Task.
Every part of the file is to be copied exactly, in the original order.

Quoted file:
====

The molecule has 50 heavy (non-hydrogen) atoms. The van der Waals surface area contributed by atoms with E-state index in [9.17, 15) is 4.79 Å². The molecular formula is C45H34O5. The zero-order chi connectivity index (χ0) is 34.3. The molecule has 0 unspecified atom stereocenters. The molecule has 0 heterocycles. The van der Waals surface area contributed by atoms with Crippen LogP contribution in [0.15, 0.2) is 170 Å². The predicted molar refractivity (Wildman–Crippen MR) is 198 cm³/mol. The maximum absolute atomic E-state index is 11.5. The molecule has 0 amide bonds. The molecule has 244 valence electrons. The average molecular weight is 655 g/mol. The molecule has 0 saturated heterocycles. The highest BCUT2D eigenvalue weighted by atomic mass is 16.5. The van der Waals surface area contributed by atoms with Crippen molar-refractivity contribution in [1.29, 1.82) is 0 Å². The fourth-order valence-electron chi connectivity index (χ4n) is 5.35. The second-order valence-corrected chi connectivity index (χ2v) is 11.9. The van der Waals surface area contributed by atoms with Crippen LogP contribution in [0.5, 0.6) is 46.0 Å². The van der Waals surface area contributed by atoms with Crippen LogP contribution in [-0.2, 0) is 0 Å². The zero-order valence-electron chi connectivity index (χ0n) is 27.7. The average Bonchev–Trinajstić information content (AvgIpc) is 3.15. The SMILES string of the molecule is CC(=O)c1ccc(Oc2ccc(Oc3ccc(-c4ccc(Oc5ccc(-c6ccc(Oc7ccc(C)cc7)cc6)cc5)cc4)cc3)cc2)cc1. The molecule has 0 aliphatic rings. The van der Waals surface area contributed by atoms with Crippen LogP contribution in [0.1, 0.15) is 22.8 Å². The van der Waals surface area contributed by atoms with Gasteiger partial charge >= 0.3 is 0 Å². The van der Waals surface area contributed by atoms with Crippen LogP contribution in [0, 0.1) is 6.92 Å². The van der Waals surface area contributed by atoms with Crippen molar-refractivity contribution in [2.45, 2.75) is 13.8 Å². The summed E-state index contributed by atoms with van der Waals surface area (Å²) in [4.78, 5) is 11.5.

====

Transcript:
The molecule has 50 heavy (non-hydrogen) atoms. The van der Waals surface area contributed by atoms with E-state index in [9.17, 15) is 4.79 Å². The molecular formula is C45H34O5. The zero-order chi connectivity index (χ0) is 34.3. The molecule has 0 unspecified atom stereocenters. The molecule has 0 heterocycles. The van der Waals surface area contributed by atoms with Crippen LogP contribution in [0.15, 0.2) is 170 Å². The predicted molar refractivity (Wildman–Crippen MR) is 198 cm³/mol. The maximum absolute atomic E-state index is 11.5. The molecule has 0 amide bonds. The molecule has 244 valence electrons. The average molecular weight is 655 g/mol. The molecule has 0 saturated heterocycles. The highest BCUT2D eigenvalue weighted by atomic mass is 16.5. The van der Waals surface area contributed by atoms with Crippen molar-refractivity contribution in [1.29, 1.82) is 0 Å². The fourth-order valence-electron chi connectivity index (χ4n) is 5.35. The second-order valence-corrected chi connectivity index (χ2v) is 11.9. The van der Waals surface area contributed by atoms with Crippen LogP contribution in [0.5, 0.6) is 46.0 Å². The van der Waals surface area contributed by atoms with Crippen LogP contribution in [-0.2, 0) is 0 Å². The zero-order valence-electron chi connectivity index (χ0n) is 27.7. The average Bonchev–Trinajstić information content (AvgIpc) is 3.15. The SMILES string of the molecule is CC(=O)c1ccc(Oc2ccc(Oc3ccc(-c4ccc(Oc5ccc(-c6ccc(Oc7ccc(C)cc7)cc6)cc5)cc4)cc3)cc2)cc1. The molecule has 0 aliphatic rings. The van der Waals surface area contributed by atoms with Crippen LogP contribution in [0.1, 0.15) is 22.8 Å². The van der Waals surface area contributed by atoms with Gasteiger partial charge >= 0.3 is 0 Å². The van der Waals surface area contributed by atoms with Crippen LogP contribution in [0, 0.1) is 6.92 Å². The van der Waals surface area contributed by atoms with Crippen molar-refractivity contribution in [2.45, 2.75) is 13.8 Å². The summed E-state index contributed by atoms with van der Waals surface area (Å²) in [4.78, 5) is 11.5.